A Little Off the Top


A Little Off the Top

As we move into the heart of summer, I have been thinking of summer haircuts.  When I was a kid, my father cut my hair and my brother Mike’s hair.  In the summertime we had two choices – crew cut or the zip, otherwise known to us as the “buzz”.  The difference was that with the crew cut, Dad left just enough hair stubble to produce that “flat top” finish.  The zip cut pretty much resembled a shorn sheep.

There were advantages to the short, short hairstyles for a boy because especially the zip cut meant you didn’t have to ever worry about combing your hair.  Although as a young boy I can’t ever remember being overly concerned about combing my hair.  For me, the main complaint was not sporting the flowing mane of a chihuahua, it was the agony of the haircut ordeal.  Several factors led to the haircut being an ordeal:

First and foremost, my father was not a patient man.  He had no intention of waiting for his children.  That meant that when he announced it was haircut time, I had to sit at the kitchen table quietly while my older brother Mike got his hair cut first, because he was not going to waste time trying to find me when it was my turn.  For me, that meant twice the amount of playtime was wasted.

Second, and this was an overarching form of discrimination my entire childhood, I was the youngest.  That meant that I always had to go last – no argument, no taking turns, end of discussion, period.  Come to think of it, that’s how most discussions or suggestions went with my father – they ended in silence of a thought never uttered out loud.  Not only did I have to sit and wait for Dad to finish Mike’s hair, I had to wait while the clippers cooled down. 

The clipper then, was the third reason that haircuts were an ordeal.  My Dad had an electric clipper that was big enough to trim up large farm animals for showing at the County Fair.  My family did operate a riding stable for several years before I was born, so for all I know that’s exactly where the clipper did come from.  Apparently, the clipper became hot to the touch from the job of cutting Mike’s hair, because when Dad was done with him, he put the clipper in a brown paper bag and then put the bag in the freezer.  Again, going back to the reality of my dad’s lack of patience, I had to sit and wait until he decided the clipper was cool enough to continue the shearing.  That usually took roughly the same amount of time as it took my father to drink a bottle of Schlitz beer.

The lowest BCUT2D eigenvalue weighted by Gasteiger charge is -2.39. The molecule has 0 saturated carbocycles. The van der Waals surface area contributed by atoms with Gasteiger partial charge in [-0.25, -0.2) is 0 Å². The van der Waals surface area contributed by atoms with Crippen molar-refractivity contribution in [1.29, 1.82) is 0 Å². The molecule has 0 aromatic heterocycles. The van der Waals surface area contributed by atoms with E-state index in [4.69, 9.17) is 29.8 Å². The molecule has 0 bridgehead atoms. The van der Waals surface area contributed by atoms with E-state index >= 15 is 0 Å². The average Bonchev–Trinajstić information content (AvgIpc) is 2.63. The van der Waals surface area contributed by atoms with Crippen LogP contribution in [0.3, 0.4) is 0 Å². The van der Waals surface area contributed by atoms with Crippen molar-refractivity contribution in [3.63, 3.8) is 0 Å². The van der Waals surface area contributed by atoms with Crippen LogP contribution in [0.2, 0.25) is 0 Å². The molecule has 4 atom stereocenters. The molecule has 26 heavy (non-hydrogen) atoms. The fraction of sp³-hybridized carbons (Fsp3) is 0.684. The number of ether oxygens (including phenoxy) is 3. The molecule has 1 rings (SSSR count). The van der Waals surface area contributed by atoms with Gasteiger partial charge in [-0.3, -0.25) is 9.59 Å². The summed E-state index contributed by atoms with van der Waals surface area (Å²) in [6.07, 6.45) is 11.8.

There were several plastic trimming attachments for the clipper that were supposed to help ensure against gouging and uneven cutting.  My Dad used them all, every time.  So, even if he intended to eventually zip off all of your hair nearly to the scalp, he still always started with the attachment that left the most hair, then he went down to the next size and so on, until he got down to the stubble master setting.  I thought many times about asking him why he didn’t just start with the zip attachment and get it over with, but that was another suggestion that I think wisely went forever unspoken.   

The last reason that I dreaded haircuts was the little blue bench.  We had this little blue bench, stepstool really, that my dad used to put on top of the kitchen table.  With us sitting on the blue bench Dad didn’t have to bend over to work, so I am sure that this setup helped his back.  But we had to climb up there and sit on the bench for our haircut.  And I had to climb up onto the bench as soon as Mike was finished, which meant that I had to sit there and wait for the clipper to cool down until my haircut was even started.  Then I had to endure the haircut itself.  That took an eternity, which was probably something like 45 minutes.  Now that I think of it, in “kid time” maybe that was two eternities.  And because the bench had no backrest, by about halfway through my haircut my back was aching.  I wisely refrained from complaining (externally anyway).  

All my memories of youth are not necessarily fond ones.  Many are, but not all.  I miss my dad, but not those haircuts.  Maybe those haircut ordeals of youth are why I have never wasted much time bemoaning the fact that I have very little hair left on top these days.  I still don’t have to worry about combing my hair, I don’t have to wait to go last, and I waste very little playtime on haircuts these days.  I’ll count those as blessings.

His Peace <><

Deacon Dan